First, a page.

A Typical Weekly Schedule for Elementary Students
|8:00 – 8:25 am||Students arrive|
|8:30 – 11:30 am||The large learning block of Montessori instruction is presented every day in all subject areas: Language, Mathematics, History, Geography, and Science. Lessons focus changing themes which help students fully explore the inter-relationship between subject areas as they relate to a core topic.|
|11:30 am – 12:00 pm||Recess|
|12:00 – 12:30 pm||Lunch|
|12:30 – 2:45 pm||Music
|2:45 – 3:00 pm||Cleanup and dismissal|
|Informative field trips and special guest seminars are in integral part of the elementary curriculum.|
Building on the child’s reading and writing foundation acquired in his pre-school and Kindergarten years, the Elementary school child begins the analysis of the sentence, the parts of speech (usage) and functions of parts of sentences (grammar). He learns to write and speak in clear, logical, concise form. He learns how to construct a play, write a speech or poem, debate a question. In addition, the program offers rich stimulation in cultural enrichment with daily reading and analysis of great literature old and new.
Beginning with the two-and-a-half year old child, foreign language is an important part of the Willistown Country Day Montessori Schools program. Instructional French as well as conversational Spanish are offered to students from pre-school through the sixth grade.
Working from the “hands on” concrete mathematic materials devised by Dr. Montessori, the Elementary child gains a true understanding of arithmetic, plane geometry and algebra. Nowhere in the total program is the genius of Dr. Montessori more evident than in the wide array of workable mathematics materials. Progressing from “snake games” to “bead frames” and “power boards” to the “decanomial,” the child gains a “mathematic mind” eager to work figures and forms.
Starting with the study of how the earth was formed, when life first began, to the story of man on earth and the recorded history of early civilizations, the Elementary child explores the entire history of the world. He sees past accomplishments as contributions by his predecessors to the wonders man presently enjoys. This appreciation of the past gives the child a positive view of history. The Montessori student also acknowledges problems that plague mankind to this day, and he poses solutions that might someday eradicate them. He views himself as an active participant in mankind’s story.
It is important to prepare children for their scholastic and professional careers by making them well-rounded, proficient computer users in the areas of Applied Technology, Databases, Desktop Publishing, Graphics, Multimedia, Operating Environments, Programming, Spreadsheets, Telecommunications and Word processing. The computer literacy curriculum incorporates over 800 learning objectives that precisely define computer mastery in 10 technology areas. These learning objectives are taught sequentially so one skill builds on the next during a year long cycle of classes that emphasize discovery learning and problem solving through project-based, interdisciplinary activities.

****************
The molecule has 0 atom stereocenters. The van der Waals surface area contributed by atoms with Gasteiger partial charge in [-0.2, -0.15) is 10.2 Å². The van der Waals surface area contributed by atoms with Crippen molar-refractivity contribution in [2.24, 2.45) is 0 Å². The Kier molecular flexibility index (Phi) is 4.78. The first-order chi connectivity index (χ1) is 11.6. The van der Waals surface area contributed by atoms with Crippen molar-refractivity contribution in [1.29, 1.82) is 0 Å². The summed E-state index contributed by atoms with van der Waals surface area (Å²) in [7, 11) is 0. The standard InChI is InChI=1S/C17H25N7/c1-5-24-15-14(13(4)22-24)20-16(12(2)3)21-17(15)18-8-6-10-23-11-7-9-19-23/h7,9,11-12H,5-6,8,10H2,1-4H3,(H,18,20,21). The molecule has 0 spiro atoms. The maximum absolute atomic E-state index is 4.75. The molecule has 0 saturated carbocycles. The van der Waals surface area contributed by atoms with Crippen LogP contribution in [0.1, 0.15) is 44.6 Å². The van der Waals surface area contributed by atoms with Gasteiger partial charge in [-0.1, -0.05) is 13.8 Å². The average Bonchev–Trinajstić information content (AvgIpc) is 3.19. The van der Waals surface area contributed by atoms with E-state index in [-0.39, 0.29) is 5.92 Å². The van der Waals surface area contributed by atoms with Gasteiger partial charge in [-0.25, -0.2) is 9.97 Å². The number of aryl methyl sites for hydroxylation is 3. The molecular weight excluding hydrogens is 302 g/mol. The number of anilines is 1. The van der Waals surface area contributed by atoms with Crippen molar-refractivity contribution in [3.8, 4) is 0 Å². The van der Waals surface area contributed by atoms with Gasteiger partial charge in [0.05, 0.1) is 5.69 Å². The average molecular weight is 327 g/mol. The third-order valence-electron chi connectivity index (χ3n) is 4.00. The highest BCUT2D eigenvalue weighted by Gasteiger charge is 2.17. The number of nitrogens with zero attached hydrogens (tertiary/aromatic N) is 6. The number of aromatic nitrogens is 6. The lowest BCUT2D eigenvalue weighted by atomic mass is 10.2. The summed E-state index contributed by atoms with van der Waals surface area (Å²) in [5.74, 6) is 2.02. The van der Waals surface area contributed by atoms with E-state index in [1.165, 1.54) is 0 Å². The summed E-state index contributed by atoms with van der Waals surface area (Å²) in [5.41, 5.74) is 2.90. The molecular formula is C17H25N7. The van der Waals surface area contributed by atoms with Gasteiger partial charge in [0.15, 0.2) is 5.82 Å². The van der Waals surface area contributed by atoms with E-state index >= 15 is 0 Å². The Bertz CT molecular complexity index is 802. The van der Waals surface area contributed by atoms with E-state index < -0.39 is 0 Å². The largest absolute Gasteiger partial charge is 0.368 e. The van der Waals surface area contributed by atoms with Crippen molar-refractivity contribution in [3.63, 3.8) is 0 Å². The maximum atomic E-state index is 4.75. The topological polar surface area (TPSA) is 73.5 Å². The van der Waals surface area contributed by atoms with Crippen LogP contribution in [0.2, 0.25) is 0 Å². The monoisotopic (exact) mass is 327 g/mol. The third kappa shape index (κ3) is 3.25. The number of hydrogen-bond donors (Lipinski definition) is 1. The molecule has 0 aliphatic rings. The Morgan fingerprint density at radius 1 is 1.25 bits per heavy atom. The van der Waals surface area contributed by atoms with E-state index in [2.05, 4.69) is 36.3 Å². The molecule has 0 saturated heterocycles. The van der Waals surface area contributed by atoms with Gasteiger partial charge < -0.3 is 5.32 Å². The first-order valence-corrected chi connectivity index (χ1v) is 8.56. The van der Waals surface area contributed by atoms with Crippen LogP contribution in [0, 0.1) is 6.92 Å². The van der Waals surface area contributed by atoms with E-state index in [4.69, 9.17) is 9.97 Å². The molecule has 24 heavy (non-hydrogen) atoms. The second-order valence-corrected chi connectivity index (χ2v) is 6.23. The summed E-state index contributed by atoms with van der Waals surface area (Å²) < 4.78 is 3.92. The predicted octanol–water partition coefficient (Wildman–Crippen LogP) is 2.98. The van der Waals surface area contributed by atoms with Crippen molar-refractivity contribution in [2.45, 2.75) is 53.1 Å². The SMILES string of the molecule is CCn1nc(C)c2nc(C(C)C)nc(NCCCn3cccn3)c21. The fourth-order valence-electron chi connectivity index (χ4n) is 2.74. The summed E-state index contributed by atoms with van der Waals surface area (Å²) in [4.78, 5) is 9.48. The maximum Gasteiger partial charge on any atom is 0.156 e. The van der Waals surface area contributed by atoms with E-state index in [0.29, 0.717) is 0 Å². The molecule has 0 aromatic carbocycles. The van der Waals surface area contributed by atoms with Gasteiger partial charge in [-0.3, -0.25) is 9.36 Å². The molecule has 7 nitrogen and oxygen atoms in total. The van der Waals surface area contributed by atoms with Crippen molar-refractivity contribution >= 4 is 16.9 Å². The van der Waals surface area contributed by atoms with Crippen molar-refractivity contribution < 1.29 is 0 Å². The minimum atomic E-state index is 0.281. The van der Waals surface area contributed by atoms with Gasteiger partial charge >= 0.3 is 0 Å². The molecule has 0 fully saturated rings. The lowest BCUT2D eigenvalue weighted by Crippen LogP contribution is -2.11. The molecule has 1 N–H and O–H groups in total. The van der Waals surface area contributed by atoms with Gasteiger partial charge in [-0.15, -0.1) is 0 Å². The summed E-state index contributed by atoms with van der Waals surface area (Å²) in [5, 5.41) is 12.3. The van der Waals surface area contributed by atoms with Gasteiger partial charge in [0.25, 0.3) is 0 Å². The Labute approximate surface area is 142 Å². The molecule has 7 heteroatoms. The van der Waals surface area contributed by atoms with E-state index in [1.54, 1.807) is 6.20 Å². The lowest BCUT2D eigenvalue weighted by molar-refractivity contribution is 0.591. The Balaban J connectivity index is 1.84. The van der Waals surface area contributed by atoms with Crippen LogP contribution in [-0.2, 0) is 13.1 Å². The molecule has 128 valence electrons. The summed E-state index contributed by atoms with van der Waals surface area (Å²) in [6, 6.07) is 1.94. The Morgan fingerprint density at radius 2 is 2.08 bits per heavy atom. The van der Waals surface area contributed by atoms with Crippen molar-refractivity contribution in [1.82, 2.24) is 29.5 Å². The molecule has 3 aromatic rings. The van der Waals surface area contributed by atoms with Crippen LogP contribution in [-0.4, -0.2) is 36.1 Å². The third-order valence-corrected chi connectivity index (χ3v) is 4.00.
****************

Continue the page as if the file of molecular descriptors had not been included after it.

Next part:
How was our earth formed? Where is our place in the solar system today? Why does our earth constantly change and what is causing those changes? With a thorough understanding of the earth the Montessori students develops a keen ecological awareness. All this, plus the relationships between geographical features and man’s use of those features, lets the Elementary child discover how geography affects mankind. This leads to an intense study of economics of geography which dictates many of man’s actions for and against one another.
Science experiments show the Elementary child how elements react to one another; how the solar system was born, how physical geographical features on the earth’s crust evolved, and how the animal and plant world must work together to maintain the necessary components for continued life on earth. Students perform their own experiments, and record and analyze their observations in a scientific manner. Students also make a detailed study of invertebrates and vertebrates with intensive work on the human body. Chemistry at work is a stimulating and favorite study of Montessori students. From “rot symposiums” to dissection of animals and their organs to cell study, hands-on science adds to the eagerness Willistown Montessori students show for finding out more.
In the first through sixth grades, the study of notes, rhythm, and the staff, the child learns how music became termed the international language that all people can use to communicate. Group, choral, and solo singing, dancing and music appreciation are all part of the program. Keyboarding and recorders give students the opportunity to make music on their own while exploring melody, harmony and improvisation. Study of the lives of great composers add to the student’s cultural appreciation.
Children who have worked with metal insets, sandpaper letters, and geometric shapes naturally become adept in working with artists materials. Refinement of color and texture through early sensorial materials leads to an awareness of possibilities in art, so we see growing interest and ability to express oneself in all media. Study of the great masters encourages experimentation in many different media and leads to aesthetic sensibilities. Art by students of Willistown Country Day Montessori Schools is often exhibited with local merchants and banks.
A wide range of skills are practiced during Willistown Country Day Montessori Schools’ weekly “gym classes.” Professional physical education teachers use age appropriate activities to build physical skills. They are also responsible for maintaining the course and insuring maximum development for each child.